Skip to Content

Asian Tribune is published by World Institute For Asian Studies|Powered by WIAS Vol. 12 No. 2642

Commonwealth Finance Ministers Meet Tomorrow To Discuss Global Crisis

Neville de Silva Diplomatic Editor Asian Tribune

London, 06 October, ( Finance ministers of the 53-nation Commonwealth begin a crucial two-day meeting tomorrow against the backdrop of the global financial crisis.

The economic meltdown threatening several key global players including some in the Commonwealth, will be a priority issue when the ministers meet in St Lucia on October 7 and 8 to decide what collective steps could be taken to halt the slide into a major economic recession that could hurt the poorer and smaller countries of the Commonwealth even more than some of the others.

Indrajit Coomaraswamy, Director Economic Affairs of the London-based Commonwealth Secretariat told a discussion group on the even of his departure to St Lucia that from the perspective of the Commonwealth the meeting has a number of advantages.

"The whole development spectrum is reflected one way or another" because the ministers would be looking at several issues that trouble the world today from the impasse at the recent Doha Round of talks of the World Trade Organization to the acute problems facing small states, many of which are in the Commonwealth.

Dr Coomaraswamy was speaking at a forum organized by the Commonwealth Policy Studies Unit (CPSU) which is a part of the University of London’s Institute of Commonwealth Studies.

He said this meeting is particularly important as the recommendations of the Commonwealth on reforming international institutions including the International Monetary Fund (IMF) and the World Bank (WB) will be fed into the annual meetings of these financial institutions that will be held in Washington shortly.

Speaking on the Commonwealth and the way forward, Commonwealth Secretary-General Kamalesh Sharma told the Royal Commonwealth Society that the St Lucia parley will work out a road map for the inclusive reform of the IMF and the WB.

Last June, 11 Commonwealth leaders met at a mini-summit in London to discuss how the IMF, WB and other international institutions should be changed to fulfill the needs of the 21st century and to give the global south a more equitable voice in the Washington twins.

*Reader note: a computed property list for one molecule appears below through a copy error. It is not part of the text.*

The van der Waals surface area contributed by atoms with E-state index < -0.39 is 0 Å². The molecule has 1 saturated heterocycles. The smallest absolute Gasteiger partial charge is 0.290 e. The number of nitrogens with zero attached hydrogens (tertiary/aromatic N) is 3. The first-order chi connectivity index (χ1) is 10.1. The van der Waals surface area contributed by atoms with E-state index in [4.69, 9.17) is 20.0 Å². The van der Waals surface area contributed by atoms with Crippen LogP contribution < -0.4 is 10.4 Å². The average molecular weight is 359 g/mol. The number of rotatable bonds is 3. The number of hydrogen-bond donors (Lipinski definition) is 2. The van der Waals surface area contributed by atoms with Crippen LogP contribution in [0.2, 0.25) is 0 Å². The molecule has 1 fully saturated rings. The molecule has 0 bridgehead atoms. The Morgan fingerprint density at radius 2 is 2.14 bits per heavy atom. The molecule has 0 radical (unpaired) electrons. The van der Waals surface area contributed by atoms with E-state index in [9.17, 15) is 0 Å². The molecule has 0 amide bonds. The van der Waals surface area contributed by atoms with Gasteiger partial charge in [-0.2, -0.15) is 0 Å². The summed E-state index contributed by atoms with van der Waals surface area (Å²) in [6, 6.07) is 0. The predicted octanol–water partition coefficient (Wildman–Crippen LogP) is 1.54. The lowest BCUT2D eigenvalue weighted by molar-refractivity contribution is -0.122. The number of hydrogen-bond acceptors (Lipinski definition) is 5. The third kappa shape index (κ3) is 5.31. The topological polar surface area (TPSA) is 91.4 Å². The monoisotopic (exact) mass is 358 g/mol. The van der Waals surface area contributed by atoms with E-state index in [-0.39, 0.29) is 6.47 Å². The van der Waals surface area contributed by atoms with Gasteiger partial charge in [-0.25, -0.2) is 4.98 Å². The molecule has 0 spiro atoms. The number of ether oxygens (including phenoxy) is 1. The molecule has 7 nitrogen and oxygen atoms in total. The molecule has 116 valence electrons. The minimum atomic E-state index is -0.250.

As Dr Bevlyn Olima of the CPSU said the "reform of international institutions is currently one of the most pressing economic and development concerns."

Last November Commonwealth Heads of Government meeting in Kampala, Uganda recognized the urgent need to make these institutions more relevant so as to reflect the challenges of the new century.

But the reform of these institutions, as important as it is, is overshadowed by more urgent international developments that are becoming critical for the economic survival of several Commonwealth and non-Commonwealth nations.

That is the challenge posed by high food and energy prices which are particularly hurting countries that are net importers.

"The impact of soaring energy and food prices on countries worldwide, while not entirely ‘schizophrenic’, has been very different depending on whether they are net importers or exporters of food and energy. For low income countries on the wrong side of the ‘ export divide’ there has been a double shock of increasing costs of oil and food imports, while for those providing food and fuel to the global economy, increased profits have also come with mounting inflationary pressures and difficulties in managing resource wealth in an optimal manner," said a briefing paper prepared for the Commonwealth Policy Studies Unit.

"What makes this policy conundrum even more complex is the tightening nexus between food and energy policy. Clearly, energy prices have always been linked to some degree to food prices by virtue of input costs across the agriculture value chain. This can be seen in cultivation, refrigeration, shipping and distribution ,as well as soaring costs of pesticides and fertilizing driven by energy price rises," says Matthew N. Hulbert, the author of the briefing paper.

This is why the Finance Ministers have as a special theme the subject: Meeting the challenges of high food and energy prices, high up on its agenda.

- Asian Tribune -

Share this